Education landscape tipped to change for ever as universities free to charge at will

Federal budget 2014: full coverage
Nanjing Night Net

The vice-chancellor of the University of Canberra has predicted a dramatic change to Canberra’s education landscape – and to education nationally – after the federal budget.

Universities will be able to charge whatever they like, new higher education providers such as TAFEs, colleges and private providers will be allowed in the market, and all students studying diplomas and associate degrees will be eligible for Higher Education Contribution Scheme loans.

But Professor Stephen Parker said the changes were a winding back of social democracy in Australia that would lead to a user-pays, Americanised, competitive liberal state.

On the other hand, Australian National University vice-chancellor Ian Young welcomed the changes, which will allow the ANU to charge a premium for its degree places.

The changes, which will save the Commonwealth $1.1 billion over three years, represent a double whammy for students, who will likely pay more for their degrees but will also be forced to cover a 20 per cent reduction in Commonwealth contributions for course costs, also announced in the budget.

The government will require higher education providers to direct $1 of every $5 of additional revenue they raise to Commonwealth scholarships for disadvantaged students.

Professor Parker said urban universities would raise their fees considerably, but it was uncertain how regional institutions would operate in the free market.

The budget represented an opportunity for the UC to refocus itself on the sub-degree market as it planned to in its Polytechnic model in 2010 before the then Labor government capped sub-degree places.

”The extension of HECS places to the sub-degree market will enable us to put on a new range of diplomas and associate degrees and provide support for students if they are not ready for a degree course. I speculate as to what this would mean for other providers in Canberra,” Professor Parker said, in reference to the UC potentially moving in on the market dominated by the Canberra Institute of Technology.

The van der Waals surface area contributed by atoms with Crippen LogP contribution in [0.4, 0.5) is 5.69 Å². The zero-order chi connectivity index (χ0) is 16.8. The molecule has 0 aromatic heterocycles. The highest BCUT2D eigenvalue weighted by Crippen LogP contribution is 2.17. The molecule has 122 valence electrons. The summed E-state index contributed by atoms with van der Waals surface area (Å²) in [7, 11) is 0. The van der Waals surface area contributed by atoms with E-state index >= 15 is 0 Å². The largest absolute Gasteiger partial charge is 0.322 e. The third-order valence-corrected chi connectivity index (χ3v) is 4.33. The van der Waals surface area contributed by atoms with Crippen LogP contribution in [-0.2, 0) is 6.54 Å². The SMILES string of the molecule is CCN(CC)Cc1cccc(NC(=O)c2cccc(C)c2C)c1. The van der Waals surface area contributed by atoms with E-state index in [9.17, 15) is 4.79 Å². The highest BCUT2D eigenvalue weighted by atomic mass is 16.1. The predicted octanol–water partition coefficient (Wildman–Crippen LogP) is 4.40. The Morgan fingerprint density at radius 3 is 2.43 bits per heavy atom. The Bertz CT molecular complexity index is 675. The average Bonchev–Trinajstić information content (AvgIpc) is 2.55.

”I don’t want to disturb the equilibrium that exists in Canberra but it is inevitable that the higher education landscape in Canberra will change fundamentally.”

Professor Young, meanwhile, hailed the budget as a win for the ANU and for Australian research.

”I strongly believe that the reforms announced tonight will see a greater diversity of educational offerings and experiences at universities across the nation, giving students more opportunity to do what suits them.”

He welcomed the Commonwealth scholarship requirement.

”We will be looking at our scholarship offerings to ensure that we address what has long been one of the biggest challenges for students coming to study in Canberra – accommodation and living expenses.

”The changes do mean that students make a greater contribution to the cost of their education, putting greater onus on universities to offer the highest quality education and demonstrate the value of that education,” Professor Young said.

But Professor Parker said the pendulum had swung too far and future Australians would regret the fundamental changes unveiled in the budget.

”This changes the face of higher education in Australia for ever and I believe the country will regret it in due course,” he said.

”Certainly this is the worst possible outcome for tomorrow’s students, with anyone who applies to university from tomorrow having to pay for these changes from 2016.”

The old system will still apply to current students and those who have deferred.

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